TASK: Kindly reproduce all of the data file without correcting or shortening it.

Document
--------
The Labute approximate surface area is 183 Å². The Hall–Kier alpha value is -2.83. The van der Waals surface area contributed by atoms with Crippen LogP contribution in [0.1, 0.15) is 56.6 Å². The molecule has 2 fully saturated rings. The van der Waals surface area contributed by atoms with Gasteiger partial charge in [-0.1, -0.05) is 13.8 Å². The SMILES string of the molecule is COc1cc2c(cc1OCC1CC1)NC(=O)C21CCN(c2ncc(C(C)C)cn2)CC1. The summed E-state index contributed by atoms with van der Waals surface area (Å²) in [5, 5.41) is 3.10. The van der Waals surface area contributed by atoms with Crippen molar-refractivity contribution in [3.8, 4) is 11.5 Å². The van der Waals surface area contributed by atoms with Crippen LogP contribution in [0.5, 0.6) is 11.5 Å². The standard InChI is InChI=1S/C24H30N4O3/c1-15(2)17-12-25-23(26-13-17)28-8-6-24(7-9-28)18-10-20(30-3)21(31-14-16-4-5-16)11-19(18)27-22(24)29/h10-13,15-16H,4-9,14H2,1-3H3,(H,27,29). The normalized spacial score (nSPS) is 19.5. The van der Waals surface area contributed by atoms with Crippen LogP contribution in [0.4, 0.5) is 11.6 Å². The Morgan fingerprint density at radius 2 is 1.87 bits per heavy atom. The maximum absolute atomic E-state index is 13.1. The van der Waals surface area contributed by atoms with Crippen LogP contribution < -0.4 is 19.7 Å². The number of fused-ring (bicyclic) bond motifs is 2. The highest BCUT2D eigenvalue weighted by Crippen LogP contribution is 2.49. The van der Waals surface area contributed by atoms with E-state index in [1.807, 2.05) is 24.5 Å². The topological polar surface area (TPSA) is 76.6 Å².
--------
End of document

The Labute approximate surface area is 183 Å². The Hall–Kier alpha value is -2.83. The van der Waals surface area contributed by atoms with Crippen LogP contribution in [0.1, 0.15) is 56.6 Å². The molecule has 2 fully saturated rings. The van der Waals surface area contributed by atoms with Gasteiger partial charge in [-0.1, -0.05) is 13.8 Å². The SMILES string of the molecule is COc1cc2c(cc1OCC1CC1)NC(=O)C21CCN(c2ncc(C(C)C)cn2)CC1. The summed E-state index contributed by atoms with van der Waals surface area (Å²) in [5, 5.41) is 3.10. The van der Waals surface area contributed by atoms with Crippen molar-refractivity contribution in [3.8, 4) is 11.5 Å². The van der Waals surface area contributed by atoms with Crippen LogP contribution in [0.5, 0.6) is 11.5 Å². The standard InChI is InChI=1S/C24H30N4O3/c1-15(2)17-12-25-23(26-13-17)28-8-6-24(7-9-28)18-10-20(30-3)21(31-14-16-4-5-16)11-19(18)27-22(24)29/h10-13,15-16H,4-9,14H2,1-3H3,(H,27,29). The normalized spacial score (nSPS) is 19.5. The van der Waals surface area contributed by atoms with Crippen LogP contribution in [0.4, 0.5) is 11.6 Å². The Morgan fingerprint density at radius 2 is 1.87 bits per heavy atom. The maximum absolute atomic E-state index is 13.1. The van der Waals surface area contributed by atoms with Crippen LogP contribution < -0.4 is 19.7 Å². The number of fused-ring (bicyclic) bond motifs is 2. The highest BCUT2D eigenvalue weighted by Crippen LogP contribution is 2.49. The van der Waals surface area contributed by atoms with E-state index in [1.807, 2.05) is 24.5 Å². The topological polar surface area (TPSA) is 76.6 Å².